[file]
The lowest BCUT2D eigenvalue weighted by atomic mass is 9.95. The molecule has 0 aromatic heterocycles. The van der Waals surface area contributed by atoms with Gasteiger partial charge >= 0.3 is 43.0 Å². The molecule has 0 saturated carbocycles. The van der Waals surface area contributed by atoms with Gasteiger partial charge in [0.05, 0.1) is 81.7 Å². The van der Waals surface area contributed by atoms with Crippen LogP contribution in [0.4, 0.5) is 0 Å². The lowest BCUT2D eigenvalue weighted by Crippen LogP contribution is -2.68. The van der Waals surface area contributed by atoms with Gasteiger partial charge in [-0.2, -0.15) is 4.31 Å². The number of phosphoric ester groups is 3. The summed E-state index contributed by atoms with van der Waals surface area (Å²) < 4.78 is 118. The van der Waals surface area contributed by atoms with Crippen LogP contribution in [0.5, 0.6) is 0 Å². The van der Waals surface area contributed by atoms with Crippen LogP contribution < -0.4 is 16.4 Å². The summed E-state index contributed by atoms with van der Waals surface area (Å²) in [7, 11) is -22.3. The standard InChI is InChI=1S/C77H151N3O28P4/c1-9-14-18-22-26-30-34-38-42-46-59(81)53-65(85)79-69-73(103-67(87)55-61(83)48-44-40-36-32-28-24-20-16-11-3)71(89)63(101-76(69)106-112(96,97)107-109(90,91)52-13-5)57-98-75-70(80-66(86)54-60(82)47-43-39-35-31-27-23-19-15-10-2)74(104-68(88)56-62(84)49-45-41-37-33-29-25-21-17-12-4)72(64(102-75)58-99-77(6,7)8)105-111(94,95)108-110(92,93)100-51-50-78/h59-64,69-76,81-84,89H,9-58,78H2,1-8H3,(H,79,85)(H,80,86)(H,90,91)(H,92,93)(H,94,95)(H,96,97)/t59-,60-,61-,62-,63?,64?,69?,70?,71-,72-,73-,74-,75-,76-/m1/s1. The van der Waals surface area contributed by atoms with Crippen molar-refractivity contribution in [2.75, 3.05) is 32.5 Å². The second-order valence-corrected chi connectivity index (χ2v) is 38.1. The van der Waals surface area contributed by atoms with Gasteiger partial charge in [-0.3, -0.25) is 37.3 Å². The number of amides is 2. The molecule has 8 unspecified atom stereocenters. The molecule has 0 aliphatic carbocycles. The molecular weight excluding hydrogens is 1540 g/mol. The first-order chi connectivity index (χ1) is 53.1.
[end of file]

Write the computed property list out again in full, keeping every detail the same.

The lowest BCUT2D eigenvalue weighted by atomic mass is 9.95. The molecule has 0 aromatic heterocycles. The van der Waals surface area contributed by atoms with Gasteiger partial charge >= 0.3 is 43.0 Å². The molecule has 0 saturated carbocycles. The van der Waals surface area contributed by atoms with Gasteiger partial charge in [0.05, 0.1) is 81.7 Å². The van der Waals surface area contributed by atoms with Crippen LogP contribution in [0.4, 0.5) is 0 Å². The lowest BCUT2D eigenvalue weighted by Crippen LogP contribution is -2.68. The van der Waals surface area contributed by atoms with Gasteiger partial charge in [-0.2, -0.15) is 4.31 Å². The number of phosphoric ester groups is 3. The summed E-state index contributed by atoms with van der Waals surface area (Å²) < 4.78 is 118. The van der Waals surface area contributed by atoms with Crippen LogP contribution in [0.5, 0.6) is 0 Å². The van der Waals surface area contributed by atoms with Crippen LogP contribution < -0.4 is 16.4 Å². The summed E-state index contributed by atoms with van der Waals surface area (Å²) in [7, 11) is -22.3. The standard InChI is InChI=1S/C77H151N3O28P4/c1-9-14-18-22-26-30-34-38-42-46-59(81)53-65(85)79-69-73(103-67(87)55-61(83)48-44-40-36-32-28-24-20-16-11-3)71(89)63(101-76(69)106-112(96,97)107-109(90,91)52-13-5)57-98-75-70(80-66(86)54-60(82)47-43-39-35-31-27-23-19-15-10-2)74(104-68(88)56-62(84)49-45-41-37-33-29-25-21-17-12-4)72(64(102-75)58-99-77(6,7)8)105-111(94,95)108-110(92,93)100-51-50-78/h59-64,69-76,81-84,89H,9-58,78H2,1-8H3,(H,79,85)(H,80,86)(H,90,91)(H,92,93)(H,94,95)(H,96,97)/t59-,60-,61-,62-,63?,64?,69?,70?,71-,72-,73-,74-,75-,76-/m1/s1. The van der Waals surface area contributed by atoms with Crippen molar-refractivity contribution in [2.75, 3.05) is 32.5 Å². The second-order valence-corrected chi connectivity index (χ2v) is 38.1. The van der Waals surface area contributed by atoms with Gasteiger partial charge in [-0.3, -0.25) is 37.3 Å². The number of amides is 2. The molecule has 8 unspecified atom stereocenters. The molecule has 0 aliphatic carbocycles. The molecular weight excluding hydrogens is 1540 g/mol. The first-order chi connectivity index (χ1) is 53.1.